My favorite shave ice on the islands was at a little hidden spot behind the Ala Moana Center in Honolulu called Ailana Shave Ice. We loved the strawberry ice cream flavor (with remnants of real strawberries), the haupia (coconut pudding), and lilikoi. The homemade mochi put it over the edge giving it a brand new texture. Those were the best mochi I’ve ever tasted. I still yearn for them.
And on Maui, Ululani’s Shave Ice also featured some seriously delicious homemade syrups. We reveled in the tropical goodness and authenticity of their mango, lilikoi, and papaya. I also really enjoyed the tamarind flavor, which provided a nice tart contrast. Topped with big chunks of mochi and their li hing mui (salty dried plum) powder, we realized that shave ice can be a magical thing.
Pancakes and Doughnuts
Hawaiians also really love their doughnuts and pancakes. One of the most incredible bites on Oahu was from an uber-popular, sports themed breakfast joint in the residential town of Kahlua. Boots & Kimo’s top their banana pancakes with this wonderful macadamia nut sauce. I didn’t think anything could one up maple syrup when it came to bettering pancakes, but this creamy, (not too) sweet sauce made me forget all about the state of Vermont.
Their pulehu short ribs with eggs are also nothing to sneeze at. I would have a hard time choosing between these and those killer pancakes. Both excellent!
Turns out this rich, creamy pancake topper is not an invention of Boots & Kimo’s, but an island specialty. We got another version (with a Guava Chiffon sauce) at nearby Cinnamon’s that didn’t work nearly as well.
Malasadas are actually a Portuguese doughnut, but have become hugely popular in Hawaii. All the guide books and locals tell you to head to Leonard’s and they are totally right. The airy beignet-like orbs are fried to order and truly a little bite of heaven. Which is appropriate because you are in Hawaii.
Fruits and Vegetables
I’d be remiss not to mention the incredible fruit and vegetables we tasted. Some of our best experiences were walking around Farmer’s Markets (we especially loved the KCC Farmer’s Market in Oahu on Saturdays) and sampling savory foods and fresh produce, like the unusual-looking rambutan.
Aside from the best mangoes (from Yee’s Orchard in Maui), avocados, pineapples (Maui gold), papayas, and passionfruit (oh, I love the lilikoi), I’ve ever tasted in my life, we also had some rare and exotic fruits. My favorite was the Chico sapote which tasted like soft pears that had been tossed with brown sugar. Oh, I wish I could find those in New York!
We also sampled soursop (which we got majorly overcharged for) from Ono Fruit Stand in Hana. Soursop is something I had tasted before in a can, but the fresh one was a real wonder. It had a balance of tart and sweetness, tasting something like a pineapple-strawberry hybrid.
Aside from pineapple and ham pizza (which was really good at Monkeypod in Maui), the food most people associated with Hawaii is probably spam. That’s too bad because I’m not really a fan. At least I didn’t think I was.
And we only tasted spam in two forms. One was as a sushi musubi. That’s right, spam sushi! These are available wrapped in plastic in most local supermarkets. But we visited Iyasume Musubi in Waikiki to try this grease bomb. It wasn’t bad, but a few rich, salty bites was more than enough for me.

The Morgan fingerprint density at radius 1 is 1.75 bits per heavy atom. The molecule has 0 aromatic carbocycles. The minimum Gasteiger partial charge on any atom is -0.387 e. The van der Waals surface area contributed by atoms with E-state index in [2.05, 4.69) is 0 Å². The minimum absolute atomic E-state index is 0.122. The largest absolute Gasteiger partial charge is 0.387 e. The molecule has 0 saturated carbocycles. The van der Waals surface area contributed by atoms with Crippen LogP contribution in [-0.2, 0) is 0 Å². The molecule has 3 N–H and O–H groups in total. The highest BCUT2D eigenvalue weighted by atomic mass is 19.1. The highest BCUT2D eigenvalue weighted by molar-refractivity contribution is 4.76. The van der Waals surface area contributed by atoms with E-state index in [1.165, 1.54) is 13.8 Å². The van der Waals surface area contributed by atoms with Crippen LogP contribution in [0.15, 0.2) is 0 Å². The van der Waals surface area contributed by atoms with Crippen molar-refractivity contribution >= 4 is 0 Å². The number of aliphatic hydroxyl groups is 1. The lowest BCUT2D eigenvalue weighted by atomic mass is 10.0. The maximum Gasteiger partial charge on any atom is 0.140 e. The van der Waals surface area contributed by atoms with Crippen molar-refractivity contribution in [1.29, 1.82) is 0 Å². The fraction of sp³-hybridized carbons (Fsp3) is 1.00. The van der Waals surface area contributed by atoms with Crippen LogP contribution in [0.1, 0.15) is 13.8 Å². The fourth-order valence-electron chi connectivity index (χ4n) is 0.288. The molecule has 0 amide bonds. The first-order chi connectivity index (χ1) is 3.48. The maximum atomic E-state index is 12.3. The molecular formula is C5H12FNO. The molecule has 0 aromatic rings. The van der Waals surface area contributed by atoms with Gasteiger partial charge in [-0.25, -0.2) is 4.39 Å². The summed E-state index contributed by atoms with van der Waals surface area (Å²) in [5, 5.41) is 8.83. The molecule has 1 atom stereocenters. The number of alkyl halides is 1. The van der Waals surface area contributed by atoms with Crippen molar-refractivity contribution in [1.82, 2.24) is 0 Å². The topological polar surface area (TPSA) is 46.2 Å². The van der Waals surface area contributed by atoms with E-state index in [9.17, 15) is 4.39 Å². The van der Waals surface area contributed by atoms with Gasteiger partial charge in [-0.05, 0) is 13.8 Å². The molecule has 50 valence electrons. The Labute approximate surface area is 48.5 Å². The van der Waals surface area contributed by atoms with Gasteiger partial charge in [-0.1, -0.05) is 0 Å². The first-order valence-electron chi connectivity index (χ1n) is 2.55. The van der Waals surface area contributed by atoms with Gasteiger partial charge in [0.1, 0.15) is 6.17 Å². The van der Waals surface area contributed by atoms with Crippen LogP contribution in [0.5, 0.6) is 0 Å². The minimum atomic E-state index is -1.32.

I preferred the pork product in Sam Sato’s saimin. This soup noodle dish is the national dish of Hawaii (they even sell it at McDonald’s – or so I hear) and fuses many different Pacific cuisines together – Japanese, Chinese, Filipino.
At Sam Sato’s in Maui (which felt like a legit Hawaiian diner), they’re more known for their dry noodle dish, which is the springy noodles, spam slices, and bean sprouts with the flavorful dashi broth on the side. They were called dry, but those moist flavorful noodles were anything but.
We also ate at our share of nicer, higher end restaurants while in Hawaii. We splurged big time at Mama’s Fish House in Paia (we were literally staying around the corner). It felt like Disney World on Hawaii and my jaw dropped when I saw the entrees that cost in the $50 range. This was more expensive than just about any a la carte restaurant in New York! Mama’s was good and featured some incredibly fresh fish, but nothing really stood out as being worth the prices.
Once we discovered that Sheldon Simeon’s (from Top Chef) restaurant was on Maui, we put that to the top of our list. We enjoyed a nice lunch at Star Noodle in Lahaina. It felt very much like a hip Brooklyn restaurant (down to the brussels sprout, bacon, and kimchi dish), but with much nicer service. The highlight for me were the inventive scallop shots in a broth of dashi, ginger, and lemon.
Crack Seed (we bought a bag from Camellia Seed Shop in the Queen Ka’ahumanu Center in Maui) is probably something you have to grow up with to enjoy. The bag of Sweet Sal Dried Plums reminded me of my intense experience with Dutch salted licorice. There was an initial sweetness, but it gave way to a very strong salty ammonia flavor. And the entire time, you’re chewing the “candy” from off a hard seed (hence the name). I can’t say crack seed was true to its name for me, but I had to try it!
You must be wondering with all this hearty (and sugary) food, how were we able to not fall asleep at the wheel? The answer, my friends, is coffee. And Hawaii has some of the most complexly flavored coffee I’ve ever tasted. After our visit to the Maui Grown Coffee tasting room (and their coffee farm a few miles down the road), I was flying for the rest of the week. The highlight there was the Maui Mokka, a very smooth and chocolatey brew.
And I haven’t even written about the coconut shrimp from Coconut’s Fish Cafe,
the coconut ice cream from Coconut Glen’s on the way back from Hana,
the monster abalone clams at the KCC Farmers Market in Oahu,
the dangerously potent mai tai with lilikoi foam at Merriman’s in Maui,
or the unusual sherbet/ice cream hybrid at Tasaka Guri Guri in Maui.
I could spend months just searching for the best shave ice or the best pohole salad or the best mai tai or poi or shrimp truck. There’s a lifetime of eating possibilities in Hawaii (and I only visited two of the eight islands), so don’t be surprised if I relocate soon and start an entire blog and video series devoted to the best and most iconic foods of the Aloha state.